Clearing the fog on JFK, JLP

Published: Sunday | December 8, 2013 Comments 0

Daniel Thwaites

George Garwood suggests that it was Fidel, not JFK, who tried to kill me in the Cuban missile crisis. That's incorrect. I would hardly be the un-nuanced defender of Comrade Castro, but I can't see a reasonable interpretation of the Bay of Pigs that doesn't establish the US as the aggressor.

The Kennedy brothers had a hang-up about Fidel, actively plotting his assassination from they gained government. Kennedy said toppling Castro was "the top priority of the US government ... . No time, money, effort, or manpower is to be spared".

Recall Bobby Kennedy had worked for Joe McCarthy as counsel to the House Un-American Activities Committee, and Kennedy anti-communism (good) and red-baiting (bad) credentials were very well established.

Sheldon Stern, for two decades the official court historian at the Kennedy library, has reviewed the secret recordings of EXCOMM and concluded: "John F. Kennedy and his administration, without question, bore a substantial share of the responsibility for the onset of the Cuban missile crisis." He also concluded that if Bobby Kennedy had been president, the world would have seen its first nuclear war.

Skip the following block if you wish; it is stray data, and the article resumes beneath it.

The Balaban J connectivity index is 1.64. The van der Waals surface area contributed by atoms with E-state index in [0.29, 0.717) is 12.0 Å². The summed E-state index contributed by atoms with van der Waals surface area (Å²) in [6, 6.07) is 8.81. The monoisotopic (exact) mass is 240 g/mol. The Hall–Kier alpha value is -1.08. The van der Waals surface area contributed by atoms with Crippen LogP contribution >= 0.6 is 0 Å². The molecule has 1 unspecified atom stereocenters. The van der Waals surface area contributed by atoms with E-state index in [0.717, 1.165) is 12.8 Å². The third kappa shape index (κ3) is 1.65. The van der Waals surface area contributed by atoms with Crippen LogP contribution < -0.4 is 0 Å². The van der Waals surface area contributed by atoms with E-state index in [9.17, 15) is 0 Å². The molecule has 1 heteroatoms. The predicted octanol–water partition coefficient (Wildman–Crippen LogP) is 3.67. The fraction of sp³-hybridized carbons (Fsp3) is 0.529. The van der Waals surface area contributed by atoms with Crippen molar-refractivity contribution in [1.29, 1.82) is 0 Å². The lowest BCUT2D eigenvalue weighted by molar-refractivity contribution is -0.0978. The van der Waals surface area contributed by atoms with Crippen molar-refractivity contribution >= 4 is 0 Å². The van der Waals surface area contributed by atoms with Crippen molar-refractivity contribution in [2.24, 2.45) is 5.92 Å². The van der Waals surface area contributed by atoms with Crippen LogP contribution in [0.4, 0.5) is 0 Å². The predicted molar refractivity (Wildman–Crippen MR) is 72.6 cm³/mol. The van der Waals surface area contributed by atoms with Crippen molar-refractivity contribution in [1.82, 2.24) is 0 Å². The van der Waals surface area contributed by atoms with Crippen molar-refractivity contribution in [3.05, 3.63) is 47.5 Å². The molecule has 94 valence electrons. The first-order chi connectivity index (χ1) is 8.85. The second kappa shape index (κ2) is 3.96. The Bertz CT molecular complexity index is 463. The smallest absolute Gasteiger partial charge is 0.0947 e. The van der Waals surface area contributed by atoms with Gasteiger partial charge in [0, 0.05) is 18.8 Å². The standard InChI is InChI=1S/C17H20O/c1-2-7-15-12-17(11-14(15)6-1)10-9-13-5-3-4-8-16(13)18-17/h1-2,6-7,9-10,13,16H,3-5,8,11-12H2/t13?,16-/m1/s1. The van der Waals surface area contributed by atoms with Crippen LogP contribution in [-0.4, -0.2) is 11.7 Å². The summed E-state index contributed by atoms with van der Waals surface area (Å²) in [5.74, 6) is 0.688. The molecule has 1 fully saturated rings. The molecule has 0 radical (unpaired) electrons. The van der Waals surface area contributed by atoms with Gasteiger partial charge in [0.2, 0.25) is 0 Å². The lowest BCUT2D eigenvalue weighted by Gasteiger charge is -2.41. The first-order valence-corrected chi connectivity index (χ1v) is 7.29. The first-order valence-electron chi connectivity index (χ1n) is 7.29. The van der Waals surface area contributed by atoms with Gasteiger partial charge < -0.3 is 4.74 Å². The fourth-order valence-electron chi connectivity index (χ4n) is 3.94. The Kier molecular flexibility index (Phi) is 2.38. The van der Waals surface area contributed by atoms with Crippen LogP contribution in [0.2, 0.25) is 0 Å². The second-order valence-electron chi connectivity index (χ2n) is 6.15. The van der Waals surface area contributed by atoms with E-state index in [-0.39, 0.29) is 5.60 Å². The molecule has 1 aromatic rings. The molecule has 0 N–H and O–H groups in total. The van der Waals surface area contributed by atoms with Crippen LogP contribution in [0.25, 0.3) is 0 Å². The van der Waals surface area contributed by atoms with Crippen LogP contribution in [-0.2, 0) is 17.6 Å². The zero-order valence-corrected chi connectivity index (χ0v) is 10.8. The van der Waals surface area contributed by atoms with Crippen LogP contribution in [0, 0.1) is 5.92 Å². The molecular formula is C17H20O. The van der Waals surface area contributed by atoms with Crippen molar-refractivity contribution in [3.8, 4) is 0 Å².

As for Kennedy's temperament being similar to Obama's, I hope for Michelle's sake that it's not so. Normally I wouldn't raise these delicate matters in a family broadsheet, but because John Kennedy's exploits are so legendary, the bald statement will permit me to have a little fun.

His known liaisons and flings include Ms Judith Exner (the mob-affiliated tart through whom it is claimed the CIA tried to get mobster Sam Giancana to assist in the assassination of Castro), Inga Arvad, Mary Pinchot Meyer, Florence Pritchett, two secretaries known as 'Fiddle' and 'Faddle', Pamela Turnure, Alicia Darr, Ellen Rometsch, Suzy Chang, Maria Novotny, and, of course, Marilyn Monroe.

But the real scandal of the Kennedy presidency, with which any account of his character must wrestle, is his drug use. Here I am relying on the reflections of Garry Wills, perhaps America's finest writer, in the NY Review of Books: "... Health, not sex, was the real Kennedy secret. The president was taking cortisone for his Addison's disease (cortisone is a libido booster) and penicillin for his recurring venereal disease - a kind of pharmacological merry-go-round. Since he was also taking painkillers for his back and the amphetamines given him by Max Jacobson ('Doctor Feelgood'), Kennedy was a walking drugstore."